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IN BRIEF

Nonfiction

December 02, 1990|Alex Raksin

LAST RIGHTS: 13 Fatal Encounters with the State's Justice by Joseph B. Ingle (Abingdon Press: $21.95; 300 pp.) and UNTIL YOU ARE DEAD: The Book of Executions in America by Frederick Drimmer (Citadel Press: $19.95; 320 pp.) . Two radically different histories of the death penalty, that punishment distinguishing the United States from Western Europe and Scandinavia, but not from Iraq, Iran and South Africa. Counseling prisoners on Death Row since 1974, Joseph Ingle, a minister, has become so disturbed by the penalty's arbitrariness (blacks who kill are 22 times more likely to get the sentence than whites) and vengefulness (its deterrent value remains unproven) that he spends more time preaching Jesus' principles than describing his prisoners' sentencing or crimes. The prisoners he does profile, however, are stunningly different from the evil hobgoblins so often portrayed in the media. Morris Masson, for instance, the paranoid schizophrenic man-child with an IQ of 66, enters the chamber playfully and brightly asks, "What does it mean to die . . . Does it mean I get to order anything I want for breakfast?"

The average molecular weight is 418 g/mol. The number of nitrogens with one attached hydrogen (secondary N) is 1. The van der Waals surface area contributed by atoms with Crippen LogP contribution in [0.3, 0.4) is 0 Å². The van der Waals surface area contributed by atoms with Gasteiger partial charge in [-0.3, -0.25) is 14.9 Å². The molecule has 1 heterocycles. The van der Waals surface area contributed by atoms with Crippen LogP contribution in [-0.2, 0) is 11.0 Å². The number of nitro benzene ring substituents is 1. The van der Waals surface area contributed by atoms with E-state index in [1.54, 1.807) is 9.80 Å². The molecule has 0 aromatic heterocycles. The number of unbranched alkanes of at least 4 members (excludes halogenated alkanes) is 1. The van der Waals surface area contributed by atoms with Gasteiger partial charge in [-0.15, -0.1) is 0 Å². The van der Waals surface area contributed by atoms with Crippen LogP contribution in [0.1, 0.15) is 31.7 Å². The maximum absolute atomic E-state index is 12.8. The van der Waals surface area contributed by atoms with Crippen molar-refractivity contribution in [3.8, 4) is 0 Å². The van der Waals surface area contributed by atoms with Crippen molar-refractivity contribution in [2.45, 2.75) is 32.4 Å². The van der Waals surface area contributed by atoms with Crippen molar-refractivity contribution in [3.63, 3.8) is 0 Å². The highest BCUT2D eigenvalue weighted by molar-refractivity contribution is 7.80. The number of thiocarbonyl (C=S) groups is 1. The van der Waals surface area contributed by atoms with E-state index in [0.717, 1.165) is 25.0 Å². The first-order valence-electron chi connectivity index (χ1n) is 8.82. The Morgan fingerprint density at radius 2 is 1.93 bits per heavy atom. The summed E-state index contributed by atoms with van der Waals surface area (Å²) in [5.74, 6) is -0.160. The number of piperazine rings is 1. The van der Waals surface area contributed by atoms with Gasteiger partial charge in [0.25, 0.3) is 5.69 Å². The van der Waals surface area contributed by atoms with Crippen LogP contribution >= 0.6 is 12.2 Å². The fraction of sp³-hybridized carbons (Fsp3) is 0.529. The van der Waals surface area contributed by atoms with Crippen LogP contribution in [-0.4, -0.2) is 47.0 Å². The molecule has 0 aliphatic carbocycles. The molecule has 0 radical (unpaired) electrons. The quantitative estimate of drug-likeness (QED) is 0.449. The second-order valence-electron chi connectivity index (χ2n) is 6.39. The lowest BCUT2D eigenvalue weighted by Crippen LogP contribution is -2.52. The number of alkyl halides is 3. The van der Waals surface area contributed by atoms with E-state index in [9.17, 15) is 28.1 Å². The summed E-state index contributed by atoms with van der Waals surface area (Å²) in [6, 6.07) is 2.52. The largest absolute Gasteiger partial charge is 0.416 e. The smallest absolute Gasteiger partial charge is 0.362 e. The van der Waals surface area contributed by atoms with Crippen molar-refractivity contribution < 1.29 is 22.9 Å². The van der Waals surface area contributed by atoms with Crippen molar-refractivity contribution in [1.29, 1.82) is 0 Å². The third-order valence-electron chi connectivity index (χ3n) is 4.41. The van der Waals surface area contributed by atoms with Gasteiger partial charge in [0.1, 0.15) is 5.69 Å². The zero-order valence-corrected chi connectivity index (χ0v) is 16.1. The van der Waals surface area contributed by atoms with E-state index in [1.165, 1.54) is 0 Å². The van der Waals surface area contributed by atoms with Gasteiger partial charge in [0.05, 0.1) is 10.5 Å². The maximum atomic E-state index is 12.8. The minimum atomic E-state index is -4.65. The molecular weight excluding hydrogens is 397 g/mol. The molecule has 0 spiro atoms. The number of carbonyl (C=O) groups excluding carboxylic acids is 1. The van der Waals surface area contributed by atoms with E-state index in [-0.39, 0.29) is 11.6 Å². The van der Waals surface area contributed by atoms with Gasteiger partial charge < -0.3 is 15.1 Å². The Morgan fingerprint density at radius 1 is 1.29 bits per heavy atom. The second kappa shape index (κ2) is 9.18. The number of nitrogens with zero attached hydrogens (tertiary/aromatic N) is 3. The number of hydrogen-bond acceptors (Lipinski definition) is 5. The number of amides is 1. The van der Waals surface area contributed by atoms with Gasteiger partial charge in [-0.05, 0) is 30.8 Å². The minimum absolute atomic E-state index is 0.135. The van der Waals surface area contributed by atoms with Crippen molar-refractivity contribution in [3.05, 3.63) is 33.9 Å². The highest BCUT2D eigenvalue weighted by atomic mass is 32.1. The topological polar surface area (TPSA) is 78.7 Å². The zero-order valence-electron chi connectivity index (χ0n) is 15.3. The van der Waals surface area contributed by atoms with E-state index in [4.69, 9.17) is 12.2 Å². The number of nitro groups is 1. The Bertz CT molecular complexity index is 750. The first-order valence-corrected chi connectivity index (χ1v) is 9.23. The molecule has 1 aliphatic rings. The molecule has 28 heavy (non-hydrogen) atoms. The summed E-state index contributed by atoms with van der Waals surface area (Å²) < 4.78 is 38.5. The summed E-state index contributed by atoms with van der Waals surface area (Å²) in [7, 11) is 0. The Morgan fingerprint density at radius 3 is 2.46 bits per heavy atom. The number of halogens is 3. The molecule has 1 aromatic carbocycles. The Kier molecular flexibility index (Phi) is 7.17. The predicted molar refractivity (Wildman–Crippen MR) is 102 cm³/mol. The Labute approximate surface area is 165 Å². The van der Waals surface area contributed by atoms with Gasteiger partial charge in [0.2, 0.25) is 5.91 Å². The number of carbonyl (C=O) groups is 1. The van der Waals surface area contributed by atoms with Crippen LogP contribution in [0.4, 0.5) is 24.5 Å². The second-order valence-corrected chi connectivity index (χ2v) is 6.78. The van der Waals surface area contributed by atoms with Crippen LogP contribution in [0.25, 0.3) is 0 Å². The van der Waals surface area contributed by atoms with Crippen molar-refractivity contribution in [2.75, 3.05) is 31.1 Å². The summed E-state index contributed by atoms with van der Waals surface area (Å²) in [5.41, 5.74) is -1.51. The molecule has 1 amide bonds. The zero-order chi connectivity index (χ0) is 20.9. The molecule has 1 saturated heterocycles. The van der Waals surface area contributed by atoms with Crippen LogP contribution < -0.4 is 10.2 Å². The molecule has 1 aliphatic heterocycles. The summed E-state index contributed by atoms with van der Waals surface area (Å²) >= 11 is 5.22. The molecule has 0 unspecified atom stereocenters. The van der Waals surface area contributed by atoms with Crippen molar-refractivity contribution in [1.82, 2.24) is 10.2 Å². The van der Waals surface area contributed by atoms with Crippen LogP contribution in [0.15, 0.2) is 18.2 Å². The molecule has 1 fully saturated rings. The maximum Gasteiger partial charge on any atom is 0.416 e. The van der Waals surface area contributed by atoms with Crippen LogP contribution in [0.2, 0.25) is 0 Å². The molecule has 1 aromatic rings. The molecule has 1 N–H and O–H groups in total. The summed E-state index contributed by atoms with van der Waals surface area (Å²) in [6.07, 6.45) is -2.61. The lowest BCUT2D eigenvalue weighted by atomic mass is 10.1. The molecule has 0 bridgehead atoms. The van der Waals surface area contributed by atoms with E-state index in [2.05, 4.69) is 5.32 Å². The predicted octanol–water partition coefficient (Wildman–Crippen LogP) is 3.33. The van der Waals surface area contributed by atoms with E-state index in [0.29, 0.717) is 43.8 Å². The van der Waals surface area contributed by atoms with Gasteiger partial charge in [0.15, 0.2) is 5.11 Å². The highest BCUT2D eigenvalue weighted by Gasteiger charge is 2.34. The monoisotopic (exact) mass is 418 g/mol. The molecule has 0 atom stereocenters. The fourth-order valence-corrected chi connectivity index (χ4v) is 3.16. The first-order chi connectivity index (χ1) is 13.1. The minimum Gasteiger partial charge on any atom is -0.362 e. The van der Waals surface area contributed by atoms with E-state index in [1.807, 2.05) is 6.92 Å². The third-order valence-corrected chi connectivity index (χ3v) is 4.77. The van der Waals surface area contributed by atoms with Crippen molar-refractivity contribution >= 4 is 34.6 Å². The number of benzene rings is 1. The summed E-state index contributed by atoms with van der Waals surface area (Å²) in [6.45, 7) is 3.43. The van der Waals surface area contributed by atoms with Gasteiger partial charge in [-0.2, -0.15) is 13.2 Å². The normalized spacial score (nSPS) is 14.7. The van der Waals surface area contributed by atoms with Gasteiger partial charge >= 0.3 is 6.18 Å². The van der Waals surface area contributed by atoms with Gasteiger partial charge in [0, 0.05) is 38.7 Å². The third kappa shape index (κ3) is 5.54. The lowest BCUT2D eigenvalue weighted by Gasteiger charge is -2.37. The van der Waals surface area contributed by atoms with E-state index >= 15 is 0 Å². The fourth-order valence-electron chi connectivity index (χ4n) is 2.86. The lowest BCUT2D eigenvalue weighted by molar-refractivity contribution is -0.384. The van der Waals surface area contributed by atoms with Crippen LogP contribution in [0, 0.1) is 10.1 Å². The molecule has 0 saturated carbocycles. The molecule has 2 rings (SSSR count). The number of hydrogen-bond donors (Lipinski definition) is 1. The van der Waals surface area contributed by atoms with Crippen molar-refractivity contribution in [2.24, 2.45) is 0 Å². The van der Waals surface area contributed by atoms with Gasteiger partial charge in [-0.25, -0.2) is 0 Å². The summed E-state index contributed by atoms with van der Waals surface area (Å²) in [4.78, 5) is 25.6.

Frederick Drimmer, in contrast, seldom strays from the moral low ground. Offensively titled chapters (e.g., "Old Sparky") introduce obsessively detailed accounts of electrocutions gone awry since 1890, producing everything from bloody faces to singed hair. Many Americans, accustomed to the quick and seldom dirty death scenes of TV, might benefit from Drimmer's reminder that killing is a grisly business. But one searches in vain for a probing account of tragedy, finding only the lurid depiction of spectacle.

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